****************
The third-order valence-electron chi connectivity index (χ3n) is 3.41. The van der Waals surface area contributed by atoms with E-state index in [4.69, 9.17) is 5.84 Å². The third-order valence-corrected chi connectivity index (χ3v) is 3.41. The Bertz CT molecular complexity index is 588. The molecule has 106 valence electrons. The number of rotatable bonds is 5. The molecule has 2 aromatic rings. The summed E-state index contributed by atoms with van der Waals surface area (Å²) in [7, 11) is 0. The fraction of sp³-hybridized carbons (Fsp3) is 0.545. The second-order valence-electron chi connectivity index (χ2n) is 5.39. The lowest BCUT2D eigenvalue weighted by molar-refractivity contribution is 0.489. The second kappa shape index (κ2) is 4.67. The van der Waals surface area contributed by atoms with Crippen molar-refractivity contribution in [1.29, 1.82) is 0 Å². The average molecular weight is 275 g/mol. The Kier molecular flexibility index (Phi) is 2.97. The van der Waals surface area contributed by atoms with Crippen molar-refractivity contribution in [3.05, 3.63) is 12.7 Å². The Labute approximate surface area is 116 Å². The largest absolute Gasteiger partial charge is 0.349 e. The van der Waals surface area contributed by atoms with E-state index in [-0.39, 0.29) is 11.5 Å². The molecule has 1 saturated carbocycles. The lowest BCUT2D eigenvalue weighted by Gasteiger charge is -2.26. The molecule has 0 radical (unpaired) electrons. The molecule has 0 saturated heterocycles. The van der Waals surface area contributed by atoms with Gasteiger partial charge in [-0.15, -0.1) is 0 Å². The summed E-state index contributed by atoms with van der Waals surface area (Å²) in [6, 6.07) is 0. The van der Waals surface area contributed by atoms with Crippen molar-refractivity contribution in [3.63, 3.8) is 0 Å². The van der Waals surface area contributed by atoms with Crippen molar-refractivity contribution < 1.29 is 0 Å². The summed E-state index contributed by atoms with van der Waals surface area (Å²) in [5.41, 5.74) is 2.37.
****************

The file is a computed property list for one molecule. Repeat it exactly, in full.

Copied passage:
The third-order valence-electron chi connectivity index (χ3n) is 3.41. The van der Waals surface area contributed by atoms with E-state index in [4.69, 9.17) is 5.84 Å². The third-order valence-corrected chi connectivity index (χ3v) is 3.41. The Bertz CT molecular complexity index is 588. The molecule has 106 valence electrons. The number of rotatable bonds is 5. The molecule has 2 aromatic rings. The summed E-state index contributed by atoms with van der Waals surface area (Å²) in [7, 11) is 0. The fraction of sp³-hybridized carbons (Fsp3) is 0.545. The second-order valence-electron chi connectivity index (χ2n) is 5.39. The lowest BCUT2D eigenvalue weighted by molar-refractivity contribution is 0.489. The second kappa shape index (κ2) is 4.67. The van der Waals surface area contributed by atoms with Crippen molar-refractivity contribution in [1.29, 1.82) is 0 Å². The average molecular weight is 275 g/mol. The Kier molecular flexibility index (Phi) is 2.97. The van der Waals surface area contributed by atoms with Crippen molar-refractivity contribution in [3.05, 3.63) is 12.7 Å². The Labute approximate surface area is 116 Å². The largest absolute Gasteiger partial charge is 0.349 e. The van der Waals surface area contributed by atoms with E-state index in [-0.39, 0.29) is 11.5 Å². The molecule has 1 saturated carbocycles. The lowest BCUT2D eigenvalue weighted by Gasteiger charge is -2.26. The molecule has 0 radical (unpaired) electrons. The molecule has 0 saturated heterocycles. The van der Waals surface area contributed by atoms with Gasteiger partial charge in [-0.15, -0.1) is 0 Å². The summed E-state index contributed by atoms with van der Waals surface area (Å²) in [6, 6.07) is 0. The van der Waals surface area contributed by atoms with Crippen molar-refractivity contribution in [3.63, 3.8) is 0 Å². The van der Waals surface area contributed by atoms with Crippen molar-refractivity contribution < 1.29 is 0 Å². The summed E-state index contributed by atoms with van der Waals surface area (Å²) in [5.41, 5.74) is 2.37.